The purpose of this paper is to seek a deeper understanding of presenteeism by utilising the perspective of job crafting to explore how a selected group of physicians make sense of their decision to attend work while ill and of their experience of doing so. Job crafting implies that employees not only respond to their job description, but also proactively change tasks, relationships and perceptions in order to experience work in meaningful ways.
A narrative methodological framework involving interviews was adopted to explore the ways in which a selected group of 20 Norwegian hospital physicians engaged in job crafting during presenteeism. The resulting data were analysed using theory-led thematic analysis utilizing the theoretical perspective of job crafting.
It was evident that physicians were indecisive and insecure when evaluating their own illness, and that, via task, relational and cognitive crafting, they trivialised, endured and showcased their illness, and engaged in presenteeism in various ways. Furthermore, physicians to some extent found themselves caught in dysfunctional circles by contributing to the creation of a work environment where presenteeism was maintained and seen as expected.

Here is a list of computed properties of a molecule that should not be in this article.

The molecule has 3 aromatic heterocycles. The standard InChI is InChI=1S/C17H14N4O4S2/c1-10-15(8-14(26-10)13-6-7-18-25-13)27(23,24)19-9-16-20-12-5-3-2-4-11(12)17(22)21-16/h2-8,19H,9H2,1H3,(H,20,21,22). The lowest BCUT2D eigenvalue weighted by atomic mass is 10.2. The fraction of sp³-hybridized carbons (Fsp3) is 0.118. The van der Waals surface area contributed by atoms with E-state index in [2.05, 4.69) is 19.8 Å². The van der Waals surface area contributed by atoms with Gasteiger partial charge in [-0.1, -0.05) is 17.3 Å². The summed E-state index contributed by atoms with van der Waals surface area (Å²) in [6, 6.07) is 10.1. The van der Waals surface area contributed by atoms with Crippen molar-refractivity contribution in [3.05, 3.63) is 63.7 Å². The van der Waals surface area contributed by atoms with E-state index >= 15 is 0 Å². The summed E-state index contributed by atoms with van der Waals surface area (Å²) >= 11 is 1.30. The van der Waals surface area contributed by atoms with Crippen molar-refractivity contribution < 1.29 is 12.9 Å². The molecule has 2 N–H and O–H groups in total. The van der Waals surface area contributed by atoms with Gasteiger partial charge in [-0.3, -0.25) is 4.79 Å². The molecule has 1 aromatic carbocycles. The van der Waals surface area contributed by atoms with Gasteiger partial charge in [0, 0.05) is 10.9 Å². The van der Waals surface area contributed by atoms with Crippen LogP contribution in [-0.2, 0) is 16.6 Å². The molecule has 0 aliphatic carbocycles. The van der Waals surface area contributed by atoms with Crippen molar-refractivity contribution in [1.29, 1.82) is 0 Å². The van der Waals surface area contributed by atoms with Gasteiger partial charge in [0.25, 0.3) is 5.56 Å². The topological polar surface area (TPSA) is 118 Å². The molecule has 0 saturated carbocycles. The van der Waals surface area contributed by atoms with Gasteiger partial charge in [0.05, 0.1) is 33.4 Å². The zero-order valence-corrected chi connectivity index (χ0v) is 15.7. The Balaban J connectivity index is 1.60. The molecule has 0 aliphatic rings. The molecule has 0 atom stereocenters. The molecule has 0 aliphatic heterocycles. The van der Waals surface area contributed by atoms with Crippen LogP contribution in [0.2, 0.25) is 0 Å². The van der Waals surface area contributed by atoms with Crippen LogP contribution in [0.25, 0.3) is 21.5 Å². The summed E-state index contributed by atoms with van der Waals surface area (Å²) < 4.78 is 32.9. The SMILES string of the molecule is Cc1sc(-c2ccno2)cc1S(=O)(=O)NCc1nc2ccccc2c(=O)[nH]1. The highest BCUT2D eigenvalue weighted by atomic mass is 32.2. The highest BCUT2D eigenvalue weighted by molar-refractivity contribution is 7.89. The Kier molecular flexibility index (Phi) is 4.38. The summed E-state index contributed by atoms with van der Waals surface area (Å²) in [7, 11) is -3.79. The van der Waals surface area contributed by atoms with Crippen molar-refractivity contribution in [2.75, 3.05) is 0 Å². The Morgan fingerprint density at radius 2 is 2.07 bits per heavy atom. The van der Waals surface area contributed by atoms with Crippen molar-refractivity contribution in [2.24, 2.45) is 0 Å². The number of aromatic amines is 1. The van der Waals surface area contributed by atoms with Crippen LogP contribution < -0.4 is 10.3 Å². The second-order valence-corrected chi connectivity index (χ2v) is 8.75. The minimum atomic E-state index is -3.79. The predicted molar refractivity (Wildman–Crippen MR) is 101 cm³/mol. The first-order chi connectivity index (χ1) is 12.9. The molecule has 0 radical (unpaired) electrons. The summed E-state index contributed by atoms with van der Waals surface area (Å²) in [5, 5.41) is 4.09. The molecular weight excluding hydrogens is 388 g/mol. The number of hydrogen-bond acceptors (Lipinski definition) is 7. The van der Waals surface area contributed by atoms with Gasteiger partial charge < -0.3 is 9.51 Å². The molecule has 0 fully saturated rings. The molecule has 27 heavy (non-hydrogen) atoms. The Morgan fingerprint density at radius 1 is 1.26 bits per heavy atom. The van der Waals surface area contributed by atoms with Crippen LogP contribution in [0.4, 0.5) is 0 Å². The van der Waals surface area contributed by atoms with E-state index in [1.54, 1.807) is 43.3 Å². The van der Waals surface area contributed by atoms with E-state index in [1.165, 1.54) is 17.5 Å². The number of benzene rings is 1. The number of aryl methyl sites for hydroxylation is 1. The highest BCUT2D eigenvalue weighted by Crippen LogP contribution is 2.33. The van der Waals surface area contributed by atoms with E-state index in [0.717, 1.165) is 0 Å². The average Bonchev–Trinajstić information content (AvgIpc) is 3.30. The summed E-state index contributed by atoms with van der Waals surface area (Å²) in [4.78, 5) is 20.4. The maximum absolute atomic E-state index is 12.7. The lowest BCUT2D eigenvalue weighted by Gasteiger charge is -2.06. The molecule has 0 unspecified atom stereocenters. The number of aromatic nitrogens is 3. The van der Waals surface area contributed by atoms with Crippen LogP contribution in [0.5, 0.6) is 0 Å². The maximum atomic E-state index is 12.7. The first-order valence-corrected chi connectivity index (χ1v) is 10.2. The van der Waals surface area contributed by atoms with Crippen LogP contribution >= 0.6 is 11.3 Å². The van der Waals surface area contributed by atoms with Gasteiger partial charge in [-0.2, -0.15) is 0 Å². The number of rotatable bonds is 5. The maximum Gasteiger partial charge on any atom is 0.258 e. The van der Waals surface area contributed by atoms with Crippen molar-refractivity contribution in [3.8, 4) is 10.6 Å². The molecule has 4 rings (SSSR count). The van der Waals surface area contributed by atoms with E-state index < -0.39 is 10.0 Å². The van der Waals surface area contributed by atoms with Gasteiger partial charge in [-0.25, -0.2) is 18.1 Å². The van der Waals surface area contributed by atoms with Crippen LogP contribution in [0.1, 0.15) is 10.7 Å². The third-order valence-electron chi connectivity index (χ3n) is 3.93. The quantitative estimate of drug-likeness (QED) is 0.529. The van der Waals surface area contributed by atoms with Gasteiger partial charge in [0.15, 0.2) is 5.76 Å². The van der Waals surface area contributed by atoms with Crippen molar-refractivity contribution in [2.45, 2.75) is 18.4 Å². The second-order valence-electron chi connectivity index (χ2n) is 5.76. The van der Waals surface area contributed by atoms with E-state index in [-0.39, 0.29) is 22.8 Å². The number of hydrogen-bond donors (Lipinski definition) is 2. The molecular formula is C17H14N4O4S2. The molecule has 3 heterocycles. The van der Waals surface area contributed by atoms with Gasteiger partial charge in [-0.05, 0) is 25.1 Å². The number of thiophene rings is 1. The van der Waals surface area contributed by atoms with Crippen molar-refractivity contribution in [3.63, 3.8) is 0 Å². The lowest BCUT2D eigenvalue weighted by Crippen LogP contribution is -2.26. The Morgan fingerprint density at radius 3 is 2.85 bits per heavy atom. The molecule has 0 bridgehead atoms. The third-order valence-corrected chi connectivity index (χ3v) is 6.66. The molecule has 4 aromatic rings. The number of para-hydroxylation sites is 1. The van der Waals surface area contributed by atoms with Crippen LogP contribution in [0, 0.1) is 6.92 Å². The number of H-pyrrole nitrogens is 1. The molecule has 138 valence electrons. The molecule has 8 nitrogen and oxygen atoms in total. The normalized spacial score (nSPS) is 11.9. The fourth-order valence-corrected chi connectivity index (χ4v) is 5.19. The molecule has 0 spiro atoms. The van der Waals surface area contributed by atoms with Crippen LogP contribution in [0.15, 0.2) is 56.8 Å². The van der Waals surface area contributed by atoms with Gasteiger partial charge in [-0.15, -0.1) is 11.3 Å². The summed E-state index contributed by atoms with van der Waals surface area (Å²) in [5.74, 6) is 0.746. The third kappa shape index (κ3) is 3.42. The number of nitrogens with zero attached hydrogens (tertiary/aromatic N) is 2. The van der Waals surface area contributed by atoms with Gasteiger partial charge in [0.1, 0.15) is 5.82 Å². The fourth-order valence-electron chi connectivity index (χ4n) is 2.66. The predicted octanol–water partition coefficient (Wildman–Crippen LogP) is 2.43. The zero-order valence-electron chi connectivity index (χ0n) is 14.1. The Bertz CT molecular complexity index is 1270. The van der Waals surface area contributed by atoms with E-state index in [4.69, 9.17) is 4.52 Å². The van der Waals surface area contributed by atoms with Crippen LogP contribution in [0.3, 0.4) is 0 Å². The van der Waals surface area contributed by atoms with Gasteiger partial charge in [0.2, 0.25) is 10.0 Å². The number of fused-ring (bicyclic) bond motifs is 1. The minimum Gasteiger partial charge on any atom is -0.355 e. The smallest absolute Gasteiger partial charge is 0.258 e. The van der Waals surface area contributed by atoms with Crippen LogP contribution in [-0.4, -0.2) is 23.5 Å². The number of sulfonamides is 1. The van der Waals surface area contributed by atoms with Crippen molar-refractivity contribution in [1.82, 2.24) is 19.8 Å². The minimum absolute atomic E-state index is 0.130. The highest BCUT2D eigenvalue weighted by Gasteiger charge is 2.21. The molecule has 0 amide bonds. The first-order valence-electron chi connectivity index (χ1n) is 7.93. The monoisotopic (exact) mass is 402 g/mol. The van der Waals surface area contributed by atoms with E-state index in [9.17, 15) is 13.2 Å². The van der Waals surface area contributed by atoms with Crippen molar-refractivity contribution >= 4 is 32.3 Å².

Future research should address a wider range of contexts, and use longitudinal methods to explore the multifaceted, context-specific and evolving nature of presenteeism and job crafting in more depth. Interventions aimed at countering the negative implications of presenteeism should address the issue from both a social and a systemic point of view.
The findings extend the current understanding of presenteeism by demonstrating the multifaceted and evolving nature of the ways in which personal illness and presenteeism are perceived and enacted over time.
Giæver, F. and Løvseth, L.T. (2020), "Exploring presenteeism among hospital physicians through the perspective of job crafting", Qualitative Research in Organizations and Management, Vol. 15 No. 3, pp. 296-314. https://doi.org/10.1108/QROM-11-2018-1699
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